Faced with a deteriorating kidney condition that could require a transplant some day, Malcolm F. Cobbs is fighting for his job with the Prince George's County Fire Department.
The department says he is disabled simply because he has the progressive disease, although doctors say he is not now physically prevented from working as a firefighter.
Underlying the dispute is the issue of costly future medical and retirement benefits: If he remains a firefighter for five years, Mr. Cobbs would become a vested employee and the department's pension system would have to pay him those benefits. He was let go in January 1990 after 15 months of service
After nearly two years of administrative appeals that failed to recover his job, Mr. Cobbs this week sued the fire department in Baltimore federal court for handicap discrimination. He wants to return to work and get back pay.
"Absolutely, I'm capable of fighting fires today," said Mr. Cobbs, 28, of Baltimore, who has been working odd jobs as a landscaper and laborer. "I passed the physical tests with flying colors less than a month ago, and the only reason they say I failed is because they knew I had a kidney disease."
John S. Singleton, his lawyer, said the county's main objective is to avoid the potentially high cost of medical benefits that Mr. Cobbs might need, although it is not certain that his condition will deteriorate to that point.
A kidney transplant can cost at least $75,000, and kidney dialysis treatment and drugs can run $30,000 a year, medical experts say.
The county denied that the potential medical liability influenced the decision to let Mr. Cobbs go.
"We don't think he is fit to be a firefighter," responded Michael Connaughton, deputy attorney for Prince George's County. "Based on his renal disease, he failed his physical [exam] and that's it. The fire department made a decision based on sound operational principles that they want healthy people fighting fires."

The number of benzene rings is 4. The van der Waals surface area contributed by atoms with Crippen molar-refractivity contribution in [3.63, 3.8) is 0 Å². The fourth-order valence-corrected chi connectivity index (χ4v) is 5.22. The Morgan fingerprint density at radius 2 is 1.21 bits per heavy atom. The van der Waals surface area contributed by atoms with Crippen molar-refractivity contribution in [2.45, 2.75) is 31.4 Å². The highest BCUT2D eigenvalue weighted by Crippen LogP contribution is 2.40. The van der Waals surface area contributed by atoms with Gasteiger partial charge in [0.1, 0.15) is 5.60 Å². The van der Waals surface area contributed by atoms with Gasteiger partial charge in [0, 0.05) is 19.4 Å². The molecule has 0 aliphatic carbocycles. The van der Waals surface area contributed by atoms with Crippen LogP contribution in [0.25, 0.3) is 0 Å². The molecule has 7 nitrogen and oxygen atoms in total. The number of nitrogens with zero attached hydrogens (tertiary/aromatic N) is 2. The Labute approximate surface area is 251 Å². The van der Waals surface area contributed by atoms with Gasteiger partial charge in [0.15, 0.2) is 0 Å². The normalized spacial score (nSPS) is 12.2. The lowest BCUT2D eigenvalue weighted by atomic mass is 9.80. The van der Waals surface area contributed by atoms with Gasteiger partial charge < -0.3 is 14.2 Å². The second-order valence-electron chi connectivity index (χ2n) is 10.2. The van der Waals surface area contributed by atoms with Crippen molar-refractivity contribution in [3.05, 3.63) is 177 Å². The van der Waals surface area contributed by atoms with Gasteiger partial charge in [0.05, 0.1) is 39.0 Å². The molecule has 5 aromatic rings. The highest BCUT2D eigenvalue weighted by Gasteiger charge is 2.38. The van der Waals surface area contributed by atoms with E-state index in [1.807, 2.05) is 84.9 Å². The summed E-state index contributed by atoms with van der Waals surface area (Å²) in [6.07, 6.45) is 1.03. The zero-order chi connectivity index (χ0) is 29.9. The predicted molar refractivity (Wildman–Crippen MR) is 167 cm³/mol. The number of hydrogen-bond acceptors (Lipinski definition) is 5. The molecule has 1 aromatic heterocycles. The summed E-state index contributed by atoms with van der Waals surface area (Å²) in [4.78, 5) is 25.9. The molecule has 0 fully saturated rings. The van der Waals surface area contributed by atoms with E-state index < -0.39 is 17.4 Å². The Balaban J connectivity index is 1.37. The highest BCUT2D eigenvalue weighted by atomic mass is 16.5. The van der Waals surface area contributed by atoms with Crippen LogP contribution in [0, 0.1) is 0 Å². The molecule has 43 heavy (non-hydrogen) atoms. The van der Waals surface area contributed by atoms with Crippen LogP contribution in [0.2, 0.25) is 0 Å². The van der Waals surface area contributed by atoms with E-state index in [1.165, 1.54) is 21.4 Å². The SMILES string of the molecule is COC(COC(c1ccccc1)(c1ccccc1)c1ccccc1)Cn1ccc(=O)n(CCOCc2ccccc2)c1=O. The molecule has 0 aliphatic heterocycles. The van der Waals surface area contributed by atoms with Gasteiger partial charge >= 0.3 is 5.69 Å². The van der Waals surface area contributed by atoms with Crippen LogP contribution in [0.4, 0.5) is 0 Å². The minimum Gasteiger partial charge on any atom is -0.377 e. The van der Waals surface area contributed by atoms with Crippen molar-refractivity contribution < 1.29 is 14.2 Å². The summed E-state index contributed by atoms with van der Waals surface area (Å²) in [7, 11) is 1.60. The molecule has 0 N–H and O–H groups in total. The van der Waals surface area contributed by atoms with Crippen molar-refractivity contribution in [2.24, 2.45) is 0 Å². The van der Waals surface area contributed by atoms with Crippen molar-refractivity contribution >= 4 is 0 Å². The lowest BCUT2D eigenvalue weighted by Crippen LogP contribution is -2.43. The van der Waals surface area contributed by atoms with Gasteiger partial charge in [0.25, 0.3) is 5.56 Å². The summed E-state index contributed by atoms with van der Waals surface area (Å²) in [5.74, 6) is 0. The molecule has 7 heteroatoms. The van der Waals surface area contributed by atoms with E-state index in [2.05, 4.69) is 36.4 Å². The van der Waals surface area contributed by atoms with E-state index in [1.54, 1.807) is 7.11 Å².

The federal lawsuit argues that Mr. Cobbs was fired illegally because he has a handicap but not one that disqualifies him from doing the job. The employer must accommodate his condition, the suit asserts, instead of declaring him unfit.
Mr. Cobbs was hired as a firefighter-trainee in September 1988. Four months later, he was diagnosed with chronic glomerulosclerosis, which will gradually cause his kidneys to lose their cleansing capacity.
Although his physicians and a specialist consulted by the county's Medical Advisory Board found that the kidney condition would not prevent him from functioning as a firefighter, the fire department ruled that it would.
A hearing examiner for the fire department's Disability Review Board ruled in July that Mr. Cobbs should be given a pre-employment physical exam, while recommending that the kidney disease alone not disqualify him.
Last month, Mr. Cobbs passed that physical and related tests. But because he listed the kidney condition on his medical history, Dr. Wayne Friestad at Prince George's Hospital Center ruled that Mr. Cobbs was disqualified.
"If they wait long enough, they may see me with dialysis or a transplant," Mr. Cobbs said yesterday. "But I feel fine, and I've got a lot of time left."